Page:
3. Applying estimates to determine the carrying amount of stock
Stock is required to be held at the lower of cost or net realisable value (or estimated selling price less costs to complete or sell). Management are required to assess at each reporting date whether any stock is impaired by comparing each item of stock, or group of similar items of stock, with its net realisable value.
Brexit-related changes, risks and uncertainties will therefore impact on the estimates and assumptions applied by management when assessing stock provisioning, for example in relation to determining net realisable values due to any changes in estimated selling prices, increases in tariffs and duties and/or increases in costs passed on from suppliers.
4. Applying estimates to assess recoverability of debtors
Management are required to assess at the end of each reporting period whether there is any objective evidence that any debtors are impaired and where there is objective evidence of impairment, an impairment loss must be recognised.
The impact of Brexit-related changes, risks and uncertainties are likely to increase the possibility of debtors becoming impaired, for example as a result of increased financial and/or trading difficulties of customers who have been adversely affected by the challenges imposed from Brexit.
5. Applying estimates to measure property fair values
Investment property is required to be held at fair value, and other property is permitted to be held at revaluation, which involves determining the property’s fair value. Determining the fair value of a property asset does require significant estimates and assumptions to be applied by management as the fair value is usually measured using valuation techniques, which are often based on recent transactions for identical or similar properties.
Brexit-related changes, risks and uncertainties will likely affect the estimates and assumptions used within the valuation techniques and may impact the general market conditions for the property industry, which management should consider when determining fair values.
6. Applying estimates to other accounting areas
Other accounting areas require management to apply estimates and assumptions to determine the carrying amounts of assets or liabilities at the reporting date:
(i) deferred tax assets should only be recognised to the extent that it is probable that they will be recovered against future taxable profits or other deferred tax liabilities;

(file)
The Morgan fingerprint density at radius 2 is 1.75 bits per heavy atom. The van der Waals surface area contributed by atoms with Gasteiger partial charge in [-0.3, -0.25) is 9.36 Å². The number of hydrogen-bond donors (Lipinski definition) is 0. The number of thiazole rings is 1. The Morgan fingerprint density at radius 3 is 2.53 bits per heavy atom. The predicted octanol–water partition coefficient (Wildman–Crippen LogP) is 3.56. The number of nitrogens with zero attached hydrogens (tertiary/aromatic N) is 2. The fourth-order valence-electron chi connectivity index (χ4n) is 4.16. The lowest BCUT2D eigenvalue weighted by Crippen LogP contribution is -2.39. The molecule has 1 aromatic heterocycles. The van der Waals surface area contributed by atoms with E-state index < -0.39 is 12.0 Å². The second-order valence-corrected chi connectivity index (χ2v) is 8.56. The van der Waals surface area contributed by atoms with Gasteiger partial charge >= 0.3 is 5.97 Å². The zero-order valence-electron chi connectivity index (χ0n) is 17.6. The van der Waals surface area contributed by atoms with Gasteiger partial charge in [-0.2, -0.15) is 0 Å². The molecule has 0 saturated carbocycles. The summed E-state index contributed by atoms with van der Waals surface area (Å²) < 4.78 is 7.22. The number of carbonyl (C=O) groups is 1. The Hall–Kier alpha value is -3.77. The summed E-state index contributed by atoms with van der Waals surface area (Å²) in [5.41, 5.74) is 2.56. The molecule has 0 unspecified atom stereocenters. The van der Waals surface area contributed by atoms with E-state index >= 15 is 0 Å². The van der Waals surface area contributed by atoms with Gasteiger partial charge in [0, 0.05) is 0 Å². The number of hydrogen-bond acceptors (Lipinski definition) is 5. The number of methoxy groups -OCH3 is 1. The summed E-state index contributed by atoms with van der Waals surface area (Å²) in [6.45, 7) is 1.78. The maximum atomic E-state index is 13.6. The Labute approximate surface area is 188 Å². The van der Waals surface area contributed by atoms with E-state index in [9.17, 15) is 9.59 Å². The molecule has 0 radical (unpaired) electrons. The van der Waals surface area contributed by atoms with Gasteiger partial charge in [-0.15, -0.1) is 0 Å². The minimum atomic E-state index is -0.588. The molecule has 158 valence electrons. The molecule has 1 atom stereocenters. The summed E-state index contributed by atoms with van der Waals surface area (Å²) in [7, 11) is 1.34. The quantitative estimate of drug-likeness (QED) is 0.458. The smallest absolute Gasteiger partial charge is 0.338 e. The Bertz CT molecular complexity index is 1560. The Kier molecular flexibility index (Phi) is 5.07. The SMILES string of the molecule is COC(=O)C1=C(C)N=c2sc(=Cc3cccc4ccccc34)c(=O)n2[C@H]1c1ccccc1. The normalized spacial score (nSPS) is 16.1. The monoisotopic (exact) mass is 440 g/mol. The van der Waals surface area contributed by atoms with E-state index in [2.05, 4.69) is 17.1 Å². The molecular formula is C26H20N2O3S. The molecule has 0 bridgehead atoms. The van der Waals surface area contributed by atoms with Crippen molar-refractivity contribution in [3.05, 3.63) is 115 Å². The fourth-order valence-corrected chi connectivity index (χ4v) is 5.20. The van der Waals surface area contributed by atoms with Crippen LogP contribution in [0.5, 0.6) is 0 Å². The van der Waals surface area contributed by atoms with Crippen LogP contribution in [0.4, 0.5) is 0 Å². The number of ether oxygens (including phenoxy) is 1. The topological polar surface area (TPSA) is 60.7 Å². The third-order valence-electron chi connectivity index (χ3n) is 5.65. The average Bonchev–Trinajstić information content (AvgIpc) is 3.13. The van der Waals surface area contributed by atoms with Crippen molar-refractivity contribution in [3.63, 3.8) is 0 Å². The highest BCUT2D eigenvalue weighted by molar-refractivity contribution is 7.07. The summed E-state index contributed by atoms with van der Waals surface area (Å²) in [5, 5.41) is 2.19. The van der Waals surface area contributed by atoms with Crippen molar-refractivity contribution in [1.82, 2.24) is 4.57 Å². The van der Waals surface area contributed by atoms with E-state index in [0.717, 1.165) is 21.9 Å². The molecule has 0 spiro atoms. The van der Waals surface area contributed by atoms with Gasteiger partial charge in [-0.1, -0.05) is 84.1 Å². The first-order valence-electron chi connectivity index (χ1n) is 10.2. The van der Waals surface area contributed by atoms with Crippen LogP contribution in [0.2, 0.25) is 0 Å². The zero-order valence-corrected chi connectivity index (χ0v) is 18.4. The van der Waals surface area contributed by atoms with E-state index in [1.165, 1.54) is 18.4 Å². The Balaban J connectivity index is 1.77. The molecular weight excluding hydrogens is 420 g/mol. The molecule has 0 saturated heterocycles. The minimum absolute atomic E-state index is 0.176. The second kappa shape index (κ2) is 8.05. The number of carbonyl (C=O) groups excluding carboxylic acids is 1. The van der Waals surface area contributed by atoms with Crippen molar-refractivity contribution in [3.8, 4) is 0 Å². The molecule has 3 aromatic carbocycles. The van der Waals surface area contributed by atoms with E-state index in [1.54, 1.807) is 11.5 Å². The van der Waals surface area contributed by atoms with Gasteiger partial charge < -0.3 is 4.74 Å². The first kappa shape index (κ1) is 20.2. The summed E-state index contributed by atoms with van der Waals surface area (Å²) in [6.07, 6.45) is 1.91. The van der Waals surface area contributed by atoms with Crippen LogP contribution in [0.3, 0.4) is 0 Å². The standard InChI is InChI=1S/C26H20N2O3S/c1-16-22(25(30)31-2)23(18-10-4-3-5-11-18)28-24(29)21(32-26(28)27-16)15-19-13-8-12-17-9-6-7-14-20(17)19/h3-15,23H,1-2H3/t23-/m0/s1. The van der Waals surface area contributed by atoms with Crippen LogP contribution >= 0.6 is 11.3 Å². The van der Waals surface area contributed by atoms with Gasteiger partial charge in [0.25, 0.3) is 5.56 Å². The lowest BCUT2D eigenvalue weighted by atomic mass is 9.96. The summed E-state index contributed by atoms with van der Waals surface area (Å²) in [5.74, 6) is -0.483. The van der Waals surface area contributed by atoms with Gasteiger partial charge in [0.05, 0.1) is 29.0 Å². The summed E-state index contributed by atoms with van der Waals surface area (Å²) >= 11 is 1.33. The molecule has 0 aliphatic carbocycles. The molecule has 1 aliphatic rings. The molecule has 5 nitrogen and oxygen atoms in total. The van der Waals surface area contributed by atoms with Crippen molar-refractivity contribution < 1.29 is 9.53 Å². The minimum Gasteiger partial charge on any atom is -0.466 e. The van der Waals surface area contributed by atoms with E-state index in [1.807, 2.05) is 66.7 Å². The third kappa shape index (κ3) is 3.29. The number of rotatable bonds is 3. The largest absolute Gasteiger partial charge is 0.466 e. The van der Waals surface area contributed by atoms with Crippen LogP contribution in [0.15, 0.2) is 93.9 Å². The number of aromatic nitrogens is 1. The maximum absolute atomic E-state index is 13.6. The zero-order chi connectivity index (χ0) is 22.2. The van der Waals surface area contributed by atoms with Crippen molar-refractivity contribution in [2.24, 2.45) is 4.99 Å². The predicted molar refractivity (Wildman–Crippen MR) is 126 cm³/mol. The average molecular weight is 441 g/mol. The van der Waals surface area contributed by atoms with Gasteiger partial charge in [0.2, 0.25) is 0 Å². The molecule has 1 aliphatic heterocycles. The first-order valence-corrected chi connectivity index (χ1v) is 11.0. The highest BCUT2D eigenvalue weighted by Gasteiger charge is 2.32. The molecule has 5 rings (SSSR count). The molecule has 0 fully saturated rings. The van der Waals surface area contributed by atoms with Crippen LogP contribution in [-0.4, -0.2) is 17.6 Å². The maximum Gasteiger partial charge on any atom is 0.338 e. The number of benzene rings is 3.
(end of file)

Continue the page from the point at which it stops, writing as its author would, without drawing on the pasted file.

(ii) plan assets within defined benefit pension plans should be measured at fair value; and
(iii) provisions should be measured based on the best estimate of the amount required to settle the obligation.
Accordingly, each of these areas requires management to incorporate the Brexit-related changes, risks and uncertainties facing the business when assessing the expected future cash flows and other factors such as potential variations in timing and/or amount.
Summary and conclusions
Many different accounting areas require management to apply judgments and estimations when measuring and determining the carrying amounts of assets and liabilities to be reported in the financial statements. Hence, many areas may be affected by the implications of Brexit. Whether the extent and level of the impact is minimal or significant, depends upon the nature of a business’ activities and operations; each will be impacted differently.
The focus for most will, of course, be on the business activities and operational changes that need to be implemented, along with the consequential implications on stakeholders, such as employees, suppliers, customers and investors.
Accounting and financial reporting matters should not be overlooked. Businesses may wish to establish an operational working party, that includes a member of the finance team, ensuring accounting implications of operational changes are communicated on a timely basis, and any appropriate action is taken.
Next edition: Narrative reporting and disclosures
In our next article, we will consider the narrative reporting and disclosure requirements that companies will need to consider when reporting on the impact of Brexit within their forthcoming annual financial statements.